For example, while I ran Channels for Citi a key constraint for growth (Card and Direct Banks) was the availability of real time (positive) credit bureaus. It was very difficult to open accounts outside of the branch, or to loan money. What if consumers could build a reputation separate from their bank? I have a reputation on Facebook, eBay and Amazon. Of course this reputation is different from the one of I have at my bank, but could it be of benefit to basic financial services? These questions are emblematic of what is possible once we “connect” consumers to a network and the network evolves from supporting information to commerce.
Of course I’m not the only one to see this. I’m very fortunate to know leaders much more skilled than I am in this area: Nick Hughes (MPesa creator), Amy Klement (Omidyar Network), Chris Brookfield (Elevar Equity), Sriram Jaganathan (CEO Bharti mFinance), Abrar Mir (UBL Pakistan), Monica Brand (Frontier/Accion), Nvalaye Kourouma (CEO AfricExpress), … Why hasn’t more been achieved? In my view it goes back to Capitalism and market forces. There is a conflict in approach to providing basic financial services. A conflict which much be discussed as it is impeding progress, or worse destroying sustainable initiatives. My strong belief is that success requires sustainability, and a profitable business is by definition sustainable. It’s fair to say that “profit” is an offensive word to many people in emerging markets…Yet our goal must be to enable markets and market driven services… there is no other option.
While there are many great people (with very noble objectives) operating at the base of the pyramid; there are few capitalists and business executives. It is very tough to build a business that serves the poor, margins are very tight and success therefore means building volume. When volume is important, existing networks with distribution are a key consideration (see previous blog MNOs rule in Emerging Markets). The areas where we do see great executives, and expert emerging market investors (ex Accion, Omidyar, Elevar, …etc.), their efforts are frequently impaired by money that seeks no return (Aid groups, NGOs, and Philanthropies).
Although grant money does wonderful things for areas that do not infringe on markets (ex. Pre-natal vitamins, clean water, …), the money can completely destroy competitive markets through the creation of unsustainable organizations. For example, if Pakistan had 5 companies competing in payments and only 2 of them received $10M Gates Foundation grants, guess what happens to the 3 that did not receive money? They are priced out of the market.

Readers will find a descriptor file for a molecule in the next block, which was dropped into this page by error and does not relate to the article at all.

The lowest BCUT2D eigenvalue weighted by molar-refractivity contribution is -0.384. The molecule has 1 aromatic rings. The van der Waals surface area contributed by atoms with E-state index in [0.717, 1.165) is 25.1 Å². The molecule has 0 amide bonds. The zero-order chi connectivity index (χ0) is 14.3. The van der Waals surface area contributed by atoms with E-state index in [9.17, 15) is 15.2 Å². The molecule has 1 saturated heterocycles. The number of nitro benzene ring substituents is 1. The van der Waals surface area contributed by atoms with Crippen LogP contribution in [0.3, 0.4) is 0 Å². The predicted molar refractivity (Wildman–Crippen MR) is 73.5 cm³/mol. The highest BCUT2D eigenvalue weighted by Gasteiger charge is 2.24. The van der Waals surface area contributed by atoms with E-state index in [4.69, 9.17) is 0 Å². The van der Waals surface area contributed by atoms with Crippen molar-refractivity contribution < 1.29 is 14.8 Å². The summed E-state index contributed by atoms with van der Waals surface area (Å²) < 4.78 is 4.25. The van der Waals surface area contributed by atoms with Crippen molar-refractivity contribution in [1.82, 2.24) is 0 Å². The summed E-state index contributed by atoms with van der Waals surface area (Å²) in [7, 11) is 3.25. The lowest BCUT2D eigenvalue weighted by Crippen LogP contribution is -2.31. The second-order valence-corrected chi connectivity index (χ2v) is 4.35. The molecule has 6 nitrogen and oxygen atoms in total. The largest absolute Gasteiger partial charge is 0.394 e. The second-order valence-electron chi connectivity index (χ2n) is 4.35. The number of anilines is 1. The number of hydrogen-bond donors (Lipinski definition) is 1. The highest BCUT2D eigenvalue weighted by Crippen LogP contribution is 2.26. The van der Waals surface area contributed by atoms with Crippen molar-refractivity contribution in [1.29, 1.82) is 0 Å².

Money that seeks no return (Grant, Government, …) in commercial activities not only influences sustainability, it also influences the “orbit” and strategy of everyone in the ecosystem: regulators, banks, press, talent, …etc. Support entities develop in this fertile “free money” environment that are geared toward attracting grants, running the programs. For example, a consulting group operated as program manager to Gate’s UBL investment.. their expenses represented 30% of the total grant (I promptly left the formal advisory group)! Fortunately the UBL team is top notch and knew better than to pursue grant goals of financial inclusion over economic goals of sustainability.
For Capitalists and Investors the dynamics above translate into volatility. Volatility always exists when there is a high degree of uncertainty and money is not held accountable for performance. Commercial areas that attract NGO money are hit hardest (ex. Payments and financial services). Thus the very markets where I most want to help are harder to invest in. For example, our companies could do everything right.. and still fail because of external (non market) forces. Investors in this area could all tell 100s of stories about India particularly a country ripe with opportunity yet rife “entrenched interests” (to say it kindly).
Our common cause
The intermediate “flux” period in market creation is painful. There are many entrenched interests that want to keep competition at bay. However we all must agree on basic tenants when operating within existing markets, or we will continue to waste valuable time, capital and people. Investors in emerging markets must find ways to coordinate and discuss conflict more effectively. We must encourage governments to create policies and regulations which enable effective information flow, networks, and markets. As Brazil demonstrates, it’s much better to have a slice of a very big pie.. than control a share of a very small one.
Our objective is not to spread the global GDP around more evenly, nor are we talking about global labor arbitrage. Our objective is to grow the global GDP.. markets create wealth.. A premise which needs well informed defenders and advocates. We should not be ashamed to say we want to create profitable companies in emerging markets… this is a tremendous vocation.
Although Starpoint is 80% focused in OECD 20 countries, our emerging market activities are invaluable. My personal reasons for involvement are both philanthropic and aspirational. The opportunity to provide financial services for 600-800 million people over the next 6-10 years could be THE KEY event which drives global GDP growth (and hence poverty alleviation). Make no mistake the entire pyramid of consumers (affluent at top, poor at the base) will grow, but it is the base of the pyramid which will dominate the numbers.
Happy New Year
- IMF Brazil’s Capital Market Report – 2012
- http://www.npci.org.in/impsVolumes.aspx $3.8M dollars
- RBI Presentation – Financial Inclusion and Payments – 2012.